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FBI Charges Two Former Harvard Post-Docs With Conspiracy, Theft of IP and Reagents

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NEW YORK, June 19 - Two former Harvard Medical School researchers were arrested this morning in their San Diego homes by federal agents for allegedly stealing and selling overseas thousands of dollars worth of reagents and IP developed by Harvard.

 

The Federal Bureau of Investigation alleges that Jiangyu Zhu, 30, and Kayoko Kimbara, 32, stole technology developed at Harvard's Department of Cell Biology, where they worked as post-docs between 1997 and 1999.

 

The US Attorney in San Diego has charged the two researchers with conspiracy, theft of trade secrets, and interstate transportation of stolen property. If found guilty, they each face a maximum of 25 years in prison and $750,000 in fines.

 

According to an affidavit filed with the US District Court in Massachusetts today, the FBI and a US Attorney say that Jiangyu and Kimbara stole data, technology, and reagents developed by Frank McKeon, the Harvard professor for whom they worked.

 

These biologicals, developed through NIH and American Cancer Society funds and bought but ultimately returned by a Japanese biochem company, are used to develop anti-rejection drugs and to study genes that regulate a potentially important enzyme.

 

Overnight shift

 

Jiangyu began working for McKeon in his lab in February 1997, about one year before Kimbara began her fellowship there. It was not immediately clear if the two researchers knew each other before Harvard.

 

Over the next two years Jiangyu and Kimbara discovered a pair of genes that encode proteins that bind to and block an enzyme believed to be critical to cardiac, neurological, and immunological function.

 

Soon after their discovery, the two scientists began working an overnight shift at the lab where, "without direct supervision," they were able "to conceal their activities" from McKeon and plot their crimes, according to the affidavit.

 

Fearing his post-docs were hiding findings from him, McKeon, who claims they discovered but kept under wraps seven additional genes, in October 1999 filed for a provisional patent to cover the two original genes.

 

Two months later, Jiangyu received an offer to work at the Institute of Biotechnology at the University of Texas, San Antonio. The FBI says that one day after receiving the offer--and while still employed by Harvard--Jiangyu sent an e-mail to an undisclosed biochemical company in Japan in which he announced "his intent to collaborate with another researcher" to commercialize antibodies discovered through their research at Harvard.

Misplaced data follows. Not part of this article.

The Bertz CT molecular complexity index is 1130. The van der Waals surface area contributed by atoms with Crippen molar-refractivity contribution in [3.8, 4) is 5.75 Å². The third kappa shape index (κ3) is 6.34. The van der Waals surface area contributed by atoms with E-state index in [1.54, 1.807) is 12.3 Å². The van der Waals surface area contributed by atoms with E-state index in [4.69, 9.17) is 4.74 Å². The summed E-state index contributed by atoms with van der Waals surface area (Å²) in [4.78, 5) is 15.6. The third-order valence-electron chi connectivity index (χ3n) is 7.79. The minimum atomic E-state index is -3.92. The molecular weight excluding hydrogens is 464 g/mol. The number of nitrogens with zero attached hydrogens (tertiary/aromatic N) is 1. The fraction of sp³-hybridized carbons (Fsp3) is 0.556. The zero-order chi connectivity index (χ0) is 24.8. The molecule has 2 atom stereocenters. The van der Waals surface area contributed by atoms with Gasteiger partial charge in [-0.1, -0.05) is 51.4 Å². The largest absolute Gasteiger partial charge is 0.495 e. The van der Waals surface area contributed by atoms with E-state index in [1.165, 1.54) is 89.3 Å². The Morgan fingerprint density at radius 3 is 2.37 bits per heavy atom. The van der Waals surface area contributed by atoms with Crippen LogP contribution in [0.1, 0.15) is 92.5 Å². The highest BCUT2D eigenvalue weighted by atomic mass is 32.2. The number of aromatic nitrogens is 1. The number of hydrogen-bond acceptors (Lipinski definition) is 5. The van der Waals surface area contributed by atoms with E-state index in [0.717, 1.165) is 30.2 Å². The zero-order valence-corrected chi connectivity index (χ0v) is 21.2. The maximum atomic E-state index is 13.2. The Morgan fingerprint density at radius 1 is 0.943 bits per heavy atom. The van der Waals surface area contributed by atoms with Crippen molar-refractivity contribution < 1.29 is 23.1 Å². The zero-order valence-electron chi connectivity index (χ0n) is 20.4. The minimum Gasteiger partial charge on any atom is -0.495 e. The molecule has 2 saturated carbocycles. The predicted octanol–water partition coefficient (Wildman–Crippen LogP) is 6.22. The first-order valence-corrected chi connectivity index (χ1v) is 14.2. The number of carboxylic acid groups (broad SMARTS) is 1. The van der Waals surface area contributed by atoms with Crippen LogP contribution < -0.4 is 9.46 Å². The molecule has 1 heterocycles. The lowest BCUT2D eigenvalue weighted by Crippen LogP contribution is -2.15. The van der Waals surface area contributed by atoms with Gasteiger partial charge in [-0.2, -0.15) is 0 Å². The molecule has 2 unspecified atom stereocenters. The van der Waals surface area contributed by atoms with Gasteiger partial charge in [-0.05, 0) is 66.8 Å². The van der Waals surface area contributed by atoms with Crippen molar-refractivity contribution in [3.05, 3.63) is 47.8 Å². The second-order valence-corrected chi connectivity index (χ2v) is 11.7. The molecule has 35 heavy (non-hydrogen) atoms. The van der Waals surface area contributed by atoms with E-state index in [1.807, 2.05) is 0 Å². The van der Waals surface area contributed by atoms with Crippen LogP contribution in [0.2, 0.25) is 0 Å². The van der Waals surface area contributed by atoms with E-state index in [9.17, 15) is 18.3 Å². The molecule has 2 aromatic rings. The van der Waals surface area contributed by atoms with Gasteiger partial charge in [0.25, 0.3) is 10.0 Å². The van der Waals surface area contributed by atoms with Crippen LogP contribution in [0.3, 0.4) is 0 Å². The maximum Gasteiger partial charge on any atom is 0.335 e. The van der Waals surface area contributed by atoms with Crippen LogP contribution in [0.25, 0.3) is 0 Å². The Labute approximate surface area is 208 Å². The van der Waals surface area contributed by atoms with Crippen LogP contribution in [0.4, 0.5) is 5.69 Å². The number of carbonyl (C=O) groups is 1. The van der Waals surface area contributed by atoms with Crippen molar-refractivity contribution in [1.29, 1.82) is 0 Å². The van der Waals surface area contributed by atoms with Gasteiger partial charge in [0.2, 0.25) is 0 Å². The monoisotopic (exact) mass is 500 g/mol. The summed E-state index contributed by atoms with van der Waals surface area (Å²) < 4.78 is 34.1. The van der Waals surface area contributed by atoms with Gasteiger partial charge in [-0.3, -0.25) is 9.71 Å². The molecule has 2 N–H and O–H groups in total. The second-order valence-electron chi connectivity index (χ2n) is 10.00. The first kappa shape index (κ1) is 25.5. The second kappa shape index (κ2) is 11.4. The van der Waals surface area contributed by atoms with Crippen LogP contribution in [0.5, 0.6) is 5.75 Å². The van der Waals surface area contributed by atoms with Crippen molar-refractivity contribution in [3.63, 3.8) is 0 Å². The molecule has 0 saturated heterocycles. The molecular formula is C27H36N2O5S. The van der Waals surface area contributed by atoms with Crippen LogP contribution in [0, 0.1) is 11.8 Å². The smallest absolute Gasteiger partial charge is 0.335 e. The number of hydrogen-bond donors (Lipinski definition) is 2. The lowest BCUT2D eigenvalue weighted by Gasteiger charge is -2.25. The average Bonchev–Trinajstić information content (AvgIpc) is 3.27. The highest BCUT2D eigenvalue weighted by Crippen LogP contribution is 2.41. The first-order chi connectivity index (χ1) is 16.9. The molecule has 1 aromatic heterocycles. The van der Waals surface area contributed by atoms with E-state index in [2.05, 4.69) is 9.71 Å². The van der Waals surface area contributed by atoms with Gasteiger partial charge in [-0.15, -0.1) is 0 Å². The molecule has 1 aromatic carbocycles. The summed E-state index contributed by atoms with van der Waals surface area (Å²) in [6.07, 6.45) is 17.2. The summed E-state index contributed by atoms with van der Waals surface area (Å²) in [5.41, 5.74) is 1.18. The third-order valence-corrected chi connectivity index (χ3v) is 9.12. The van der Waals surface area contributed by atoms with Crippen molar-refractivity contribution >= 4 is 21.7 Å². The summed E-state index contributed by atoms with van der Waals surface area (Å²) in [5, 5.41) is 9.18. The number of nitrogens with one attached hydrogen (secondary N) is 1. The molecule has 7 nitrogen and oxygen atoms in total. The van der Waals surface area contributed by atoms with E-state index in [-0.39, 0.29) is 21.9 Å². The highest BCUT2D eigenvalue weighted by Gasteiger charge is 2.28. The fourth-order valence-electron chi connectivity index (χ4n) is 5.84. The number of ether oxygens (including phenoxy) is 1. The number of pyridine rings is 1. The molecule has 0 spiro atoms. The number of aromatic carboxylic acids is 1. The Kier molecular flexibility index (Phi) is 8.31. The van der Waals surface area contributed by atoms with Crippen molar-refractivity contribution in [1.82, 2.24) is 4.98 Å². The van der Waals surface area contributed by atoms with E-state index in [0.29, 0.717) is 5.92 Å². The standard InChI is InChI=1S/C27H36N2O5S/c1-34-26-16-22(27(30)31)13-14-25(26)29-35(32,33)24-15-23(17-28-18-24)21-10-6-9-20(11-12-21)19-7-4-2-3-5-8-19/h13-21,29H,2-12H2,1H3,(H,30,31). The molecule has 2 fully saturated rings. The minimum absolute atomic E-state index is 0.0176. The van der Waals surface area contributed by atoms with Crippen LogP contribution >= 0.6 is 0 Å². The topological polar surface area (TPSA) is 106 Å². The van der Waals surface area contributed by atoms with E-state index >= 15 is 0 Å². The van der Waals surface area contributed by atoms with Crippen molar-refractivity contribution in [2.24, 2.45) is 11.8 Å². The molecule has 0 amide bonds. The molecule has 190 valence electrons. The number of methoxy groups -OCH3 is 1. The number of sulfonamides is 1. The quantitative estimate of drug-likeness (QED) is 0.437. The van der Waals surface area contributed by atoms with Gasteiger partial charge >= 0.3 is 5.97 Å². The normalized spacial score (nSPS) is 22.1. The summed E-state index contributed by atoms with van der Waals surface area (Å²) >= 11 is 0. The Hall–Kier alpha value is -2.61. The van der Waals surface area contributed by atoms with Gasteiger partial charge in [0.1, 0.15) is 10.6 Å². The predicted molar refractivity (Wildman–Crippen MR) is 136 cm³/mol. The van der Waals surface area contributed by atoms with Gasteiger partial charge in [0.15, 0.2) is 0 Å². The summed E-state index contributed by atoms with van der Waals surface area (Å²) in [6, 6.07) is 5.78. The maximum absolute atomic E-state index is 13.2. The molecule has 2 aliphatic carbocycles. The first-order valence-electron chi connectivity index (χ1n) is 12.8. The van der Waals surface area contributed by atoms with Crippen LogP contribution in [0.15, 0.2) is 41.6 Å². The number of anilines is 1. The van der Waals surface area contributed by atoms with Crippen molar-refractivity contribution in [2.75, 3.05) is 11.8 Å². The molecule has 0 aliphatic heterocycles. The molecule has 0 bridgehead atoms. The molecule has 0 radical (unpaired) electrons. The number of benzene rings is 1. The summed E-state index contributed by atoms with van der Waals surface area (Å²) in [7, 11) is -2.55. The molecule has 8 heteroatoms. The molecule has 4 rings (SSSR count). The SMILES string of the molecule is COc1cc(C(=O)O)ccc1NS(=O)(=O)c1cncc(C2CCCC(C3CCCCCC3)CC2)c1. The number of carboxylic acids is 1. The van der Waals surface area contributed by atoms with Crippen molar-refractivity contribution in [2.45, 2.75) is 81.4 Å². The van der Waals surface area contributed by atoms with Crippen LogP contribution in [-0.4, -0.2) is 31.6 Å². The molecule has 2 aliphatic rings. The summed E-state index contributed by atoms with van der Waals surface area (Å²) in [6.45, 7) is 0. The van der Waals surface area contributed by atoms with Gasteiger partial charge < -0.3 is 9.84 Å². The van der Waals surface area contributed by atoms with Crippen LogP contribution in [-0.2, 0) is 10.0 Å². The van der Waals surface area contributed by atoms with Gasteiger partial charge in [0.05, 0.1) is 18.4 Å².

The bureau goes on to say that Jiangyu, without McKeon's knowledge or authorization, sent three new genes to the Japanese company for the purpose of developing antibodies against them.

The FBI claims that by early the following year the Japanese company managed not only to produce the antibodies but that it also shipped them to Jiangyu at the University of Texas, where he and Kimbara had begun working in January.

 

Though McKeon's office did not return telephone calls seeking comment, the affidavit says that other staff in his lab observed that "significant amounts of biological material, equipment, and scientific documentation" had been missing.

 

In a January 2000 meeting with Harvard officials, including McKeon, Jiangyu and Kimbara denied stealing the reagents and data and said they never hid any data from their boss. But according to the complaint, early that summer Harvard had recovered "a significant percentage" of its materials from Jiangyu's and Kimbara's workspace at the University of Texas. However, "many of the materials allegedly taken" from McKeon's lab have not yet been recovered.

 

The Japanese company "cooperated fully" with the ongoing investigation and has returned all of the research data and products to Harvard. Jiangyu and Kimbara were not reachable for comment at deadline.

An attorney for the University of Texas Health Sciences Center said Jiangyu and Kimbara have not been employed by the Institute of Biotechnology for at least one year. According to the attorney, Jack Park, one "federal agent" came to the Institute during the winter to interview its staff. Park said the nature of the interview was not clear at the time. 

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